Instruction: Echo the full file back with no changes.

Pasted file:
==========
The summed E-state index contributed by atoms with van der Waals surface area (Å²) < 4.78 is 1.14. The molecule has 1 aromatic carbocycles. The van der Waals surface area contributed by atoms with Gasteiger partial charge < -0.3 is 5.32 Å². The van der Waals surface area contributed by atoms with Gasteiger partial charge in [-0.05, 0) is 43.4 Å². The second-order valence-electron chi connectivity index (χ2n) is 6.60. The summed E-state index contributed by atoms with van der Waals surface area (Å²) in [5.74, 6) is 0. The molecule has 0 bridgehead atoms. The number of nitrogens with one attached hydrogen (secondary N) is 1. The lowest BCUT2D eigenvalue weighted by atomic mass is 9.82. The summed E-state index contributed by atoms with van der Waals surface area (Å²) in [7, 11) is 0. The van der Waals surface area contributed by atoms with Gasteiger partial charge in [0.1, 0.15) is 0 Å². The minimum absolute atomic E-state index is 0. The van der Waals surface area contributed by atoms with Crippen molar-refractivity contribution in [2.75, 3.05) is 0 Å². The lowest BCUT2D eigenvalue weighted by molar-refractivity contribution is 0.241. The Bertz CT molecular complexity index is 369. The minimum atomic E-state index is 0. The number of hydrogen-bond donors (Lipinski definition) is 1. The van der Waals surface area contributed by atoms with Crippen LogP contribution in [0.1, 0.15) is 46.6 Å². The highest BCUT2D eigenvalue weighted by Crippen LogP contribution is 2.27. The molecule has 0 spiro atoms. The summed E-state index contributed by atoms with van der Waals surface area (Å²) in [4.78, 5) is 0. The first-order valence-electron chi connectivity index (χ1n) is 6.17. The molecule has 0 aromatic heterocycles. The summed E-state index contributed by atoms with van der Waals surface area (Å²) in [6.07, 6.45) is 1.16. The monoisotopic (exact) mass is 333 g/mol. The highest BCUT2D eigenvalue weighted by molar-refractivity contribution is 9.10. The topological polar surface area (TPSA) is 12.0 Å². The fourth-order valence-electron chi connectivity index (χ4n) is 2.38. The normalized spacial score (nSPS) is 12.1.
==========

The summed E-state index contributed by atoms with van der Waals surface area (Å²) < 4.78 is 1.14. The molecule has 1 aromatic carbocycles. The van der Waals surface area contributed by atoms with Gasteiger partial charge < -0.3 is 5.32 Å². The van der Waals surface area contributed by atoms with Gasteiger partial charge in [-0.05, 0) is 43.4 Å². The second-order valence-electron chi connectivity index (χ2n) is 6.60. The summed E-state index contributed by atoms with van der Waals surface area (Å²) in [5.74, 6) is 0. The molecule has 0 bridgehead atoms. The number of nitrogens with one attached hydrogen (secondary N) is 1. The lowest BCUT2D eigenvalue weighted by atomic mass is 9.82. The summed E-state index contributed by atoms with van der Waals surface area (Å²) in [7, 11) is 0. The van der Waals surface area contributed by atoms with Gasteiger partial charge in [0.1, 0.15) is 0 Å². The minimum absolute atomic E-state index is 0. The van der Waals surface area contributed by atoms with Crippen molar-refractivity contribution in [2.75, 3.05) is 0 Å². The lowest BCUT2D eigenvalue weighted by molar-refractivity contribution is 0.241. The Bertz CT molecular complexity index is 369. The minimum atomic E-state index is 0. The number of hydrogen-bond donors (Lipinski definition) is 1. The van der Waals surface area contributed by atoms with Crippen LogP contribution in [0.1, 0.15) is 46.6 Å². The highest BCUT2D eigenvalue weighted by Crippen LogP contribution is 2.27. The molecule has 0 spiro atoms. The summed E-state index contributed by atoms with van der Waals surface area (Å²) in [4.78, 5) is 0. The first-order valence-electron chi connectivity index (χ1n) is 6.17. The molecule has 0 aromatic heterocycles. The summed E-state index contributed by atoms with van der Waals surface area (Å²) in [6.07, 6.45) is 1.16. The monoisotopic (exact) mass is 333 g/mol. The highest BCUT2D eigenvalue weighted by molar-refractivity contribution is 9.10. The topological polar surface area (TPSA) is 12.0 Å². The fourth-order valence-electron chi connectivity index (χ4n) is 2.38. The normalized spacial score (nSPS) is 12.1.